ALBANY – Don’t go to a state with a high COVID-19, come back to New York and expect to get paid sick leave benefits.
Gov. Andrew Cuomo signed an executive order Saturday that strips the paid sick leave protections for New York employees who voluntarily travel to high-risk states after June 25.
“If we are going to maintain the progress we’ve seen, we need everyone to take personal responsibility,” Cuomo said in a statement.
“That’s why I’m issuing an executive order that says any New York employee who voluntarily travels to a high-risk state will not be eligible for the COVID protections we created under paid sick leave.”
The order is the latest crackdown by Cuomo to avoid a surge in coronavirus in New York as its infection rates have been at record lows, but have hit record highs in parts of the South and West.
On Wednesday, the governors of New York, New Jersey and Connecticut agreed to implement a 14-day quarantine on anyone visiting from nine states with high rates of COVID-19.
The states are Alabama, Arkansas, Arizona, Florida, North Carolina, South Carolina, Washington Utah and Texas. California and several other states are also expected to be added to the state.
Role reversal: NY, NJ, Conn. direct out-of-state travelers to quarantine because of COVID-19
Travel to the same states will lead New Yorkers to have to forgo COVID-19 paid sick leave that Cuomo and the state Legislature approved March 17.
The criteria for a state to make the list is a positive test rate higher than 10 per 100,000 residents or higher than a 10% test positivity rate over a seven-day rolling average.
The sick-leave order does not apply if the employee travels for work or at the employer’s request, Cuomo said in a news release.
More: Q&A: What to know about the quarantine if traveling to NY, NJ and CT
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The order expands on an mandate earlier this year that made New Yorkers ineligible for paid sick leave if they travel to a country with a level two or three travel health notice from the Centers for Disease Control and Prevention.
For employees in the private sector who have to take mandatory or precautionary quarantines or isolation because of COVID-19 exposure, the Legislature passed a law to provide paid sick leave with various benefits depending on the size of the employer:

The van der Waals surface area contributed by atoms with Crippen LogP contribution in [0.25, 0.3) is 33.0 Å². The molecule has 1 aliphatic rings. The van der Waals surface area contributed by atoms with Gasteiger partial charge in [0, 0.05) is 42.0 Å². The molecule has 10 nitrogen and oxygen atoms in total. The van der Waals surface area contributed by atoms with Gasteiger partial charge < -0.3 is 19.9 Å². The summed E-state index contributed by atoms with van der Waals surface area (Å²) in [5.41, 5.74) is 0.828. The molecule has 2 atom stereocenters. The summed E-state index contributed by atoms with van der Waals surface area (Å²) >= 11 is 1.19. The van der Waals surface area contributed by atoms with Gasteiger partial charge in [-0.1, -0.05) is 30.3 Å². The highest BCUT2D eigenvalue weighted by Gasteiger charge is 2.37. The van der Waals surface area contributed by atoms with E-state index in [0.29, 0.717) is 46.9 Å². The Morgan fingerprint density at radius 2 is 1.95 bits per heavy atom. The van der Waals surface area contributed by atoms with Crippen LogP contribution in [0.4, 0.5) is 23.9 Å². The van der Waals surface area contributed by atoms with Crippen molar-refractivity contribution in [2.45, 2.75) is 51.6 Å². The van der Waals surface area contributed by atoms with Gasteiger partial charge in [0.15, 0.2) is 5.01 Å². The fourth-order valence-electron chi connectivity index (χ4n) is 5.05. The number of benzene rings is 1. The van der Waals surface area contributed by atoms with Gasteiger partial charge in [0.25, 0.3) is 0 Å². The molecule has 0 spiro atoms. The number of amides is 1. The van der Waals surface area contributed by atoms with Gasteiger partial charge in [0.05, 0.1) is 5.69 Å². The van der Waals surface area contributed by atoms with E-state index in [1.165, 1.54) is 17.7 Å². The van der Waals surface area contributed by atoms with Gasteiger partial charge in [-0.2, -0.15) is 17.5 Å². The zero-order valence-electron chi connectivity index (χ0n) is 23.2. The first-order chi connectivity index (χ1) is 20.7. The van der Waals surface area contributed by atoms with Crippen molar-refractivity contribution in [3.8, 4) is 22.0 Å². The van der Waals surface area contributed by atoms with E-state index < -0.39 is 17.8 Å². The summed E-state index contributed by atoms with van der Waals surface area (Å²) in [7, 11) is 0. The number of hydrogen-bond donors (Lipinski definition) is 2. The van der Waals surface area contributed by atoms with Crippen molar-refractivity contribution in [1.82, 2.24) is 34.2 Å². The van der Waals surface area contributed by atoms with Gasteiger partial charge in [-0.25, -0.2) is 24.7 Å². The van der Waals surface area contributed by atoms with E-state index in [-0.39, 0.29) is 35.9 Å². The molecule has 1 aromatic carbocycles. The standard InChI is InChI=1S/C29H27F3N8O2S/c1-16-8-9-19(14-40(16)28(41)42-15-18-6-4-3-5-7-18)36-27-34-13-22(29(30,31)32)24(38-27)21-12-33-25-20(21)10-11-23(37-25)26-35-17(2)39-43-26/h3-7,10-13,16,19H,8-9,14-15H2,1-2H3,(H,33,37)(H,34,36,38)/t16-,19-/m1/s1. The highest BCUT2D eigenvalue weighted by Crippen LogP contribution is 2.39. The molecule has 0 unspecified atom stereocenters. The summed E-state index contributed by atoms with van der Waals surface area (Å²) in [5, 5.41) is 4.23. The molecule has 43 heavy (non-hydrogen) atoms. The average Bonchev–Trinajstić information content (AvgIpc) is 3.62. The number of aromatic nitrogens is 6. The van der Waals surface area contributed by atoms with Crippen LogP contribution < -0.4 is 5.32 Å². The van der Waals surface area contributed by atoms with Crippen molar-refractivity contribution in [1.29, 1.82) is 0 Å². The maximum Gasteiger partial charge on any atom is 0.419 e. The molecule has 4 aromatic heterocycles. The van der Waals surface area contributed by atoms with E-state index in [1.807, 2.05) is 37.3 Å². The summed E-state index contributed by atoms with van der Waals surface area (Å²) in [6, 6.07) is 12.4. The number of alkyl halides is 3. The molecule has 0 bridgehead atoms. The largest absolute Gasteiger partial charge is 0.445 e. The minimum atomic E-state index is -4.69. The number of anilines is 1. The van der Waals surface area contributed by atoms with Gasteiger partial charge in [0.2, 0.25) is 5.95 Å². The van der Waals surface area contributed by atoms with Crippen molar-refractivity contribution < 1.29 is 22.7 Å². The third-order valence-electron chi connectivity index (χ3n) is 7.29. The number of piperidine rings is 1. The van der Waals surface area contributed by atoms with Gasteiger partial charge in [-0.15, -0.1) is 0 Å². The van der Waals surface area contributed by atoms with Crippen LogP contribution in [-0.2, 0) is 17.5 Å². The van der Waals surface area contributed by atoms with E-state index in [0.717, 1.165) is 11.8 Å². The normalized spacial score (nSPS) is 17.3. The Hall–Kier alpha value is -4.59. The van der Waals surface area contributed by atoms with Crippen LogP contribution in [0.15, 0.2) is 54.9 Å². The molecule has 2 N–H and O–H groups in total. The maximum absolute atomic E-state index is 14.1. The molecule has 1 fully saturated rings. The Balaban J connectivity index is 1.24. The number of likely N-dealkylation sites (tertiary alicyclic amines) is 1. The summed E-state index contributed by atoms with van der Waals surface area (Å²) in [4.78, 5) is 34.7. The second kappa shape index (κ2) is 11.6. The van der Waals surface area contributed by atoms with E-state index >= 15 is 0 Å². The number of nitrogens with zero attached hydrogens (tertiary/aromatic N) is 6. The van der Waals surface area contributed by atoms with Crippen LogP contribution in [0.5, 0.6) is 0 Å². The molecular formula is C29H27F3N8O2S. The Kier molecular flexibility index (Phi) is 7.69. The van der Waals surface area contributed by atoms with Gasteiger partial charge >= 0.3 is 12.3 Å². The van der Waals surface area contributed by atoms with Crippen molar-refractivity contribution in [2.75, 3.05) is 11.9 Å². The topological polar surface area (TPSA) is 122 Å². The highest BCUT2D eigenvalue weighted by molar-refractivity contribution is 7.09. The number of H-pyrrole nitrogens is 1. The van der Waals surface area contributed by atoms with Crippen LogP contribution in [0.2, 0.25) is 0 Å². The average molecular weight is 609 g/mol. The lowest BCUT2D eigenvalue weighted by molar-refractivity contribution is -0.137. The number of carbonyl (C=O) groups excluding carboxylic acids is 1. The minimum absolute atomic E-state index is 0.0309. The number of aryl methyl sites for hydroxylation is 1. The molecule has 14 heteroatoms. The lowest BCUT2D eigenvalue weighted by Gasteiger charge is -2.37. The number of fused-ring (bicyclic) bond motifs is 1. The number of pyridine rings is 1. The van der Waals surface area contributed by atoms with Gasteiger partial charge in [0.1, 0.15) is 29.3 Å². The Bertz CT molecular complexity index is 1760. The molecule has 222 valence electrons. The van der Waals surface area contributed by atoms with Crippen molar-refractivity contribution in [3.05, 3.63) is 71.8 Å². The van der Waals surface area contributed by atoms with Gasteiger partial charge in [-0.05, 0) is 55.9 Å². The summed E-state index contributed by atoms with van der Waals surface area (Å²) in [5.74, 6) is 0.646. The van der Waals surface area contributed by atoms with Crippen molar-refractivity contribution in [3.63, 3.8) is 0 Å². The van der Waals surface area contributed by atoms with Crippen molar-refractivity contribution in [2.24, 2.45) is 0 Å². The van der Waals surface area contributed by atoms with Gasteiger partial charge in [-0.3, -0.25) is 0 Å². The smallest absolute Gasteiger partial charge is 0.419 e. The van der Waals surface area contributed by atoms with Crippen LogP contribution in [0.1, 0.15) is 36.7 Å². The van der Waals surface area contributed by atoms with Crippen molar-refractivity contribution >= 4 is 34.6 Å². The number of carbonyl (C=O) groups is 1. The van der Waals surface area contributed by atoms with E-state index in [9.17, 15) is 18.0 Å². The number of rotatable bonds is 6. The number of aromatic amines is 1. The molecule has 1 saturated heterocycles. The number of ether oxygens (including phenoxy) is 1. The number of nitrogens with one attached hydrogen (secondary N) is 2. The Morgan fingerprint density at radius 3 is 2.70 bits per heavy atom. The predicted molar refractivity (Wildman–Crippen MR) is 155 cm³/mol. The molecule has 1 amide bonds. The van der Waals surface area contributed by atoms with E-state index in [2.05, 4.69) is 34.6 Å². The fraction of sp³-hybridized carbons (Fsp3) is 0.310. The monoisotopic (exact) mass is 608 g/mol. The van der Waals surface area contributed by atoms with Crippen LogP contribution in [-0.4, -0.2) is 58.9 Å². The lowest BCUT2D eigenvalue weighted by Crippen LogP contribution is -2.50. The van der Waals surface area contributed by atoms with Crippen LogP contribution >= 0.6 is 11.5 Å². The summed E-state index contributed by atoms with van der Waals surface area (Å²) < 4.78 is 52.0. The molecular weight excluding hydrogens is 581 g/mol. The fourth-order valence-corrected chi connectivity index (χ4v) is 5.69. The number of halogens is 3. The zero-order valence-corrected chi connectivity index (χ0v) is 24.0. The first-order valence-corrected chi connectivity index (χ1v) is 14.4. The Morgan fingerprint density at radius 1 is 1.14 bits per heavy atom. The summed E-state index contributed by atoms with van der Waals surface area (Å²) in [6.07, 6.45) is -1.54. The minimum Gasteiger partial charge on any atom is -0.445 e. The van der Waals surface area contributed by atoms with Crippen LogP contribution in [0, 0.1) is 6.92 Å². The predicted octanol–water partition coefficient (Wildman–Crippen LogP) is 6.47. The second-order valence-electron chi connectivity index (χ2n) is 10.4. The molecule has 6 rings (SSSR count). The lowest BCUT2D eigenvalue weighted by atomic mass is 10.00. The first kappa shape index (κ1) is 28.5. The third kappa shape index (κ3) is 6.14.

Employers with 10 or fewer employees and a net income less than $1 million need to provide job protection for the duration of the quarantine order and guarantee their workers access to Paid Family Leave and disability benefits, including wage replacement for their salaries up to $150,000.
Employers with 11 to 99 employees and employers with 10 or fewer employees and a net income greater than $1 million must provide at least 5 days of paid sick leave, job protection and guarantee the same benefits.
Employers with 100 or more employees, as well as all public employers, need to provide at least 14 days of paid sick leave and guarantee job protection for the duration of the quarantine order.
The order Saturday was announced alongside a directive from Cuomo to have the state Department of Health investigate COVID-19 exposure at Horace Greeley High School in Chappaqua, Westchester County, during a high school graduation ceremony earlier this month.
An attendee has tested positive for the virus and since then, four others tested positive.
“As we are seeing in other states who reopened quickly, the pandemic is far from over and we need stay vigilant,” Cuomo said.
More: Possible COVID-19 cluster at Chappaqua high school graduation under investigation
More: New York will ‘randomly’ check flight passengers to ensure they quarantine for COVID-19
Joseph Spector is the New York state editor for the USA TODAY Network. He can be reached at JSPECTOR@Gannett.com or followed on Twitter: @GannettAlbany
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This article originally appeared on New York State Team: NY workers will lose sick leave if they visit COVID-19 hot spots